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WE THE PEOPLE OF INDIA have chosen Sh. Narendra Modi as our Prime Minister at the time when our economy was in a critically bad shape, when there was total paralysis in decision making, corruption was everywhere infrastructures in all sectors were broken down and Foreign Direct Investment (FDI) investors were afraid to invest in our Country.

However, within three years of his active, dynamic and charismatic leadership, our Prime Minister Modi has taken out decision making process from ICU, restored the infrastructure building process, controlled corruption to an extent and convinced investors to start investing with a confidence of doing business in India without any fear of retrospective taxation, with the result that the Foreign Direct Investment has gone up to $ 156 billion in 2016-2017.

The Prime minister’s mantra is good governance and economic development. His action includes:

  • Death of bureaucratic red-tapism
  • Doing business made easy by swift environmental clearances
  • Repeal of redundant laws;
  • Monitoring of projects;
  • Importance is given to cleanliness of water;
  • Opening FDI in defense, raising the cap on insurance up to 49% and 100% in marketing food products.

Other measures include Goods & Service Tax (GST) Act, Insolvency, and Bankruptcy Act, closure of sick Public Sector Undertakings (PSU) and proceeding with the listing of non-listed PSU’s.

Rural development has been given special importance with new policy of empowerment in rural development and social spending, like rural electrification, rural road construction, LPG to rural BPL householders, Rs.10 million for new rural houses to be constructed and Aadhar has led to elimination of leakage through ghost accounts, amendments in tenancy laws, spread of digitisation and e-mantis. Furthermore, better federalism has led to a movement for labor laws reform and land acquisition. New ways are also being searched to rejuvenate agriculture.

The Prime Minister, for economic development, is attracting the foreign investors to invest in India by narrating following favorable factors:

  • India’s commitment to long-term structural reforms for making it easier to do business in India;
  • India’s reform measures are taking place in an environment of political stability which is providing greater credibility compared with other major economies like China;
  • India has a strong central government which can take bold decisions to create a predictable environment for foreign investors; the showcase is the new goods and service tax;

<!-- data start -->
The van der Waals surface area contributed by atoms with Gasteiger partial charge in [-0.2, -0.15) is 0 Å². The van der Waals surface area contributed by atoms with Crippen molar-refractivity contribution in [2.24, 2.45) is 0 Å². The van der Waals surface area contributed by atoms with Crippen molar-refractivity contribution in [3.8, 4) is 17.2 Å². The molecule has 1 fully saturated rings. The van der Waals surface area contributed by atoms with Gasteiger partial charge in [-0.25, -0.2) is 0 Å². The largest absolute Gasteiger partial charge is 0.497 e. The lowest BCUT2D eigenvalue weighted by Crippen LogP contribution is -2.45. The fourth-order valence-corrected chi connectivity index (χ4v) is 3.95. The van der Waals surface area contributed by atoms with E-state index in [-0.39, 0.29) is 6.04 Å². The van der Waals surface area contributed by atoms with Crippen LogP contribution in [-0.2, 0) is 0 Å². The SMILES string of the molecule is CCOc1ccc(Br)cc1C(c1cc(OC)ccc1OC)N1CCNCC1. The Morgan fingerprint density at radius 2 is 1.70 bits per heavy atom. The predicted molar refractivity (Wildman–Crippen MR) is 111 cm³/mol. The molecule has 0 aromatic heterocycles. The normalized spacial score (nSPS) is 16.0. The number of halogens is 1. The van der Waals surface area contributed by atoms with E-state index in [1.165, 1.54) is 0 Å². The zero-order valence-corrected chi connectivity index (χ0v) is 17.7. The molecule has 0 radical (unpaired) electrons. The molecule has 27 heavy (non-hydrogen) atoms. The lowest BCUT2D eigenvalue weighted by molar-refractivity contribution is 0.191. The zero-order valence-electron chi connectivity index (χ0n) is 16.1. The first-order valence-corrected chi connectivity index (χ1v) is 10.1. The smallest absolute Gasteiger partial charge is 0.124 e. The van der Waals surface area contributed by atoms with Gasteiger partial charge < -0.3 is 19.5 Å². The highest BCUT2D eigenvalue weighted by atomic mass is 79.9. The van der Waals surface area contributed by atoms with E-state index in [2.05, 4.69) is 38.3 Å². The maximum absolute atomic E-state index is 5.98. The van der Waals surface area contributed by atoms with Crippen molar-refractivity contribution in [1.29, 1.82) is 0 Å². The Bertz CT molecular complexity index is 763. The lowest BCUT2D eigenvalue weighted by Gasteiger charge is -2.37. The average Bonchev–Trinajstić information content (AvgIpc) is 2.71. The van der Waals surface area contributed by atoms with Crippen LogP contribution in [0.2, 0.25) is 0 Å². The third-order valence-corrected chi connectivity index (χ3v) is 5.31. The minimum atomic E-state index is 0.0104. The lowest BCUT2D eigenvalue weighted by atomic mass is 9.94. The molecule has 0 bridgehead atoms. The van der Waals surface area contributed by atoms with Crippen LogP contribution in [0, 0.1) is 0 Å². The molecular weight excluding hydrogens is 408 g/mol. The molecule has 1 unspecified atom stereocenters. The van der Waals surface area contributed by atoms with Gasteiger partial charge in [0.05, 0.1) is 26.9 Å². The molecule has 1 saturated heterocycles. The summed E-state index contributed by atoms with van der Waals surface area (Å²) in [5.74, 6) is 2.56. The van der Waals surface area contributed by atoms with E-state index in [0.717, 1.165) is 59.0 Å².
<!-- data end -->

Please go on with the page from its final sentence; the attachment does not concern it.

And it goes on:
• India has a young population with long working life;
  • India being an ideal place for FDI because of new policies on infrastructure, no retrospective taxation, democracy, independent judiciary and potential for high returns;
  • India has a huge capacity for absorbing large capital investment in infrastructures, like railways, defense, highways, housing and other sectors, which will also generate new jobs;
  • Investment in India is safe because of government commitment to fiscal discipline, and enforcement of bankruptcy laws and intellectual property laws;
  • India is seeing revolution in digital & mobile technology and e-governance;
  • New trend in domestic saving moving towards financial assets;

China and other successful developing countries have built their economic success on rapid industrialization, taking advantages of cheap labor. This labour-intensive growth has provided employment to millions and also spawned a massive service economy employing more. India, by contrast, has taken the route of information technology through software developers and computer call centers. Western computer manufacturers and software developers took advantage of highly skilled English-speaking software engineers whose service were available for only a tiny fraction in comparison to their own countries. This version of growth provided employment to urban people, but the great majority of the rural population remained in poverty.

Why India followed the IT path rather than labour-intensive growth that was followed by China and every developed economy, even when India possesses an enormous population of potential factory workers. The primary reason is the restrictive labor laws that discouraged Indian and foreign investors to invest money into labor-intensive industries. Other factors were the deplorable state of infrastructure in the energy and transport sectors. We know that industrialization and infrastructure improvements go hand-in-hand. Another factor was the business confidence deficit. Prime Minister Modi has promised faster job growth by investing in infrastructure improvements and encouraging foreign investment and doing business easy in India. Whether Prime Minister, Modi will reform labor laws? His decision will determine whether the rural majority who have been bypassed by the Indian economic miracle will share the success.


   Prof. Suman Gupta

   Dean, Faculty of Law

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